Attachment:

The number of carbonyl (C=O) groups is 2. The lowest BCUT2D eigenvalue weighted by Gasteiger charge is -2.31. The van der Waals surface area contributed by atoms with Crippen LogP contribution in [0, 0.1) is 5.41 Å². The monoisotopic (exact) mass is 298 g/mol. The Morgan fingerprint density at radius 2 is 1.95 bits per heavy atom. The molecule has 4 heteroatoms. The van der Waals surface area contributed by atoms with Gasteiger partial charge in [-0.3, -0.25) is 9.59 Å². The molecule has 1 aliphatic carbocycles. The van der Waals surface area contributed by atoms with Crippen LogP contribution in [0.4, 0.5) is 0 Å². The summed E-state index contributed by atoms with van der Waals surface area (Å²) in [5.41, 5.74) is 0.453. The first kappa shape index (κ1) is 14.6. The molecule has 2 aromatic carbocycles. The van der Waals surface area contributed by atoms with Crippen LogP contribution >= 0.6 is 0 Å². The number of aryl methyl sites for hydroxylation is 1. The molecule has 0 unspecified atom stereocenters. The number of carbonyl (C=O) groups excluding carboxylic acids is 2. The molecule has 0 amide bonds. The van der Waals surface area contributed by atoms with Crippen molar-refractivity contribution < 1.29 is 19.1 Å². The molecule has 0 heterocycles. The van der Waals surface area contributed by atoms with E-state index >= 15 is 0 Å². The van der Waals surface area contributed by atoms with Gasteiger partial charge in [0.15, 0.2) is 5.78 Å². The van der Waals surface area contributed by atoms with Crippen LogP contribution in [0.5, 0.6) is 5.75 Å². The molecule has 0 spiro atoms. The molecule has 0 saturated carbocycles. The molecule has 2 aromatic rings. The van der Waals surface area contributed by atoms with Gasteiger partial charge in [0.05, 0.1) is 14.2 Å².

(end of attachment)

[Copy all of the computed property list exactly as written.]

The number of carbonyl (C=O) groups is 2. The lowest BCUT2D eigenvalue weighted by Gasteiger charge is -2.31. The van der Waals surface area contributed by atoms with Crippen LogP contribution in [0, 0.1) is 5.41 Å². The monoisotopic (exact) mass is 298 g/mol. The Morgan fingerprint density at radius 2 is 1.95 bits per heavy atom. The molecule has 4 heteroatoms. The van der Waals surface area contributed by atoms with Gasteiger partial charge in [-0.3, -0.25) is 9.59 Å². The molecule has 1 aliphatic carbocycles. The van der Waals surface area contributed by atoms with Crippen LogP contribution in [0.4, 0.5) is 0 Å². The summed E-state index contributed by atoms with van der Waals surface area (Å²) in [5.41, 5.74) is 0.453. The first kappa shape index (κ1) is 14.6. The molecule has 2 aromatic carbocycles. The van der Waals surface area contributed by atoms with Crippen LogP contribution >= 0.6 is 0 Å². The number of aryl methyl sites for hydroxylation is 1. The molecule has 0 unspecified atom stereocenters. The number of carbonyl (C=O) groups excluding carboxylic acids is 2. The molecule has 0 amide bonds. The van der Waals surface area contributed by atoms with Crippen molar-refractivity contribution < 1.29 is 19.1 Å². The molecule has 0 heterocycles. The van der Waals surface area contributed by atoms with E-state index >= 15 is 0 Å². The van der Waals surface area contributed by atoms with Gasteiger partial charge in [0.15, 0.2) is 5.78 Å². The van der Waals surface area contributed by atoms with Crippen LogP contribution in [0.5, 0.6) is 5.75 Å². The molecule has 0 spiro atoms. The molecule has 0 saturated carbocycles. The molecule has 2 aromatic rings. The van der Waals surface area contributed by atoms with Gasteiger partial charge in [0.05, 0.1) is 14.2 Å².